Recently for a project I had the pleasure to work with the Mozilla sweet.js project. In this post I’ll go through the basics of sweet.js’s case based macros.
So, what is a macro? Macros give you snippets in the programming language that allow you to augment the way the language works. You can think of macros as powerful templates that can expand inline over some matching patterns. Sweet.js support different kind of macros. Let’s quickly explore the differences between a rule base macro and a case based macro.
Rule Based Macros : MACRO > OUTPUT
Our rule base macro definition contain a pattern and a template that is output excactly as it was written inside the macro definition. For example an identity rule bases macro definition will look something like:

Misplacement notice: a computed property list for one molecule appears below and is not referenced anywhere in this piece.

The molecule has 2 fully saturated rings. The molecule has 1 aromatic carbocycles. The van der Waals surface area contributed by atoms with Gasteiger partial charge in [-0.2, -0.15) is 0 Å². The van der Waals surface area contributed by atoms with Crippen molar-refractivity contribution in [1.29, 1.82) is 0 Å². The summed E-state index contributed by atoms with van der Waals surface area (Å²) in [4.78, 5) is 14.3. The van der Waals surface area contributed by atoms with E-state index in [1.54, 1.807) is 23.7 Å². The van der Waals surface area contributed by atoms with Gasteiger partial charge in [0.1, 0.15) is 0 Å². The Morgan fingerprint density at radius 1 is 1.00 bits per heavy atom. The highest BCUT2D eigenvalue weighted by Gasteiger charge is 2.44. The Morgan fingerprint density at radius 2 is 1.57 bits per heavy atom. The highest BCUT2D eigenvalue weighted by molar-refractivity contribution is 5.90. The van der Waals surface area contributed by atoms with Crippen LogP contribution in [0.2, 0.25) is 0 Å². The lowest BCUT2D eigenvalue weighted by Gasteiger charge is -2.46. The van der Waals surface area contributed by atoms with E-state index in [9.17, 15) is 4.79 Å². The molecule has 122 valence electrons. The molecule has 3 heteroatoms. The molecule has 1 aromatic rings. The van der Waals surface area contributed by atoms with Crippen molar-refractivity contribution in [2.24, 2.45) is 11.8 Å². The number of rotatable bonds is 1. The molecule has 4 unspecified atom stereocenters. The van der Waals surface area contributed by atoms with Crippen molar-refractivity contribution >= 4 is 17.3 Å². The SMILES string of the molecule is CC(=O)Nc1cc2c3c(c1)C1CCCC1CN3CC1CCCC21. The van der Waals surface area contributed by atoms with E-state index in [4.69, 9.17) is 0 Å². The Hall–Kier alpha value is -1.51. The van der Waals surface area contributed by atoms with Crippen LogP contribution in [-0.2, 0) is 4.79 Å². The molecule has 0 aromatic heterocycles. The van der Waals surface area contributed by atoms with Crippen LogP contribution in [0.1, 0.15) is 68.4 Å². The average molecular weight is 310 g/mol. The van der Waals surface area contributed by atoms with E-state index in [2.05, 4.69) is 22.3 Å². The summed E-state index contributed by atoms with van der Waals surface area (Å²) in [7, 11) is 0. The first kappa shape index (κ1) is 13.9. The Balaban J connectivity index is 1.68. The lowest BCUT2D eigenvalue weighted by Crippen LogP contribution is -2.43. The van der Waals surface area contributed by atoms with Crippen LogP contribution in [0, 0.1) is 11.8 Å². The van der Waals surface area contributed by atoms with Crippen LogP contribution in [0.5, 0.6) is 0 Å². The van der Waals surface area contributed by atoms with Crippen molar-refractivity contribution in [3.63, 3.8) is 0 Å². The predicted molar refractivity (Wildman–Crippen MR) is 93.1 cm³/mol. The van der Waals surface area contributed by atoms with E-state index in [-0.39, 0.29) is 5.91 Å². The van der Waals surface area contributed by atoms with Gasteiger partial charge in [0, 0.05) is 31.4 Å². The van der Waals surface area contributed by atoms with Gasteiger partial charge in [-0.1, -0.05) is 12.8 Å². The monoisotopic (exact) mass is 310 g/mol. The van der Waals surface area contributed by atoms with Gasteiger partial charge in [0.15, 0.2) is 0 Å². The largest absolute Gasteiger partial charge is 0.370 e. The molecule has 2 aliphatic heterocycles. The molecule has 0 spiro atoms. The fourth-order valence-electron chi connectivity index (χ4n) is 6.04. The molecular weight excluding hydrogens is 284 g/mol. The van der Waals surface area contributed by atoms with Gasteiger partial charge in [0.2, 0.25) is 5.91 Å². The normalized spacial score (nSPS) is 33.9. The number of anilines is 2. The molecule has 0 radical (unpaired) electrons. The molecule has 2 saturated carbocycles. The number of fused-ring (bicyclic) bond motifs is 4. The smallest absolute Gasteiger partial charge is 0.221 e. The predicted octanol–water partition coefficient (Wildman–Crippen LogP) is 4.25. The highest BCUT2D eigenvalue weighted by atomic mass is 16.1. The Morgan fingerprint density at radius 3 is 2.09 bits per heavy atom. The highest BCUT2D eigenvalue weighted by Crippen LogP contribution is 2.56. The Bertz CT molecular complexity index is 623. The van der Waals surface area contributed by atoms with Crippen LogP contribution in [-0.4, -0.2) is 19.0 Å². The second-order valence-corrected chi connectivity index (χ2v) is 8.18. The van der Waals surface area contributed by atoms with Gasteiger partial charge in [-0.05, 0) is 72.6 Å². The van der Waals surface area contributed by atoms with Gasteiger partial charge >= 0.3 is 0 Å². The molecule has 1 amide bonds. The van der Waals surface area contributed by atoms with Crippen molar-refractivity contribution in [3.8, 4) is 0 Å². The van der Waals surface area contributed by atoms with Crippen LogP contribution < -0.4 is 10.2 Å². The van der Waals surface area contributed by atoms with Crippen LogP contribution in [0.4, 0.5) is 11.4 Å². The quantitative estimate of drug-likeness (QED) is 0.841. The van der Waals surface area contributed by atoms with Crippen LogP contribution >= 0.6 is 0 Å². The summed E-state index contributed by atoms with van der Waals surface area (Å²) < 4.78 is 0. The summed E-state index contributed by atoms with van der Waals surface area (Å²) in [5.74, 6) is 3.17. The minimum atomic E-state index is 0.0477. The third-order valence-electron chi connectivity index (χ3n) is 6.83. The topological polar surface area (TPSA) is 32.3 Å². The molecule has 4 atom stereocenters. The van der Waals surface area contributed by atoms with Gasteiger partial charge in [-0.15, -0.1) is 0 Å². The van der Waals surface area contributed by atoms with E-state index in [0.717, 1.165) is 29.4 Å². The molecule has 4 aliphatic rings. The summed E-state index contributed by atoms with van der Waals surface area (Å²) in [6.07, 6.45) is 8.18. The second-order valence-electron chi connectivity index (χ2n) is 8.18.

Case Based Macros: MACRO > CODE-EXEC > OUTPUT
The main difference is that case based macros execute code before returning the template, meaning they have their own lexical scope and allow for more complex logic. So if we compare with the id rule base macro we saw above, in sweet js we will re-write the id macro as following:
Well this doesn’t show much of the potential of a case base macro, so let’s change this id macro into a randomid macro that will generate a random id;
Macros are very powerful ways to extend the syntax of a language. Learn more about them, and how to use sweet.js: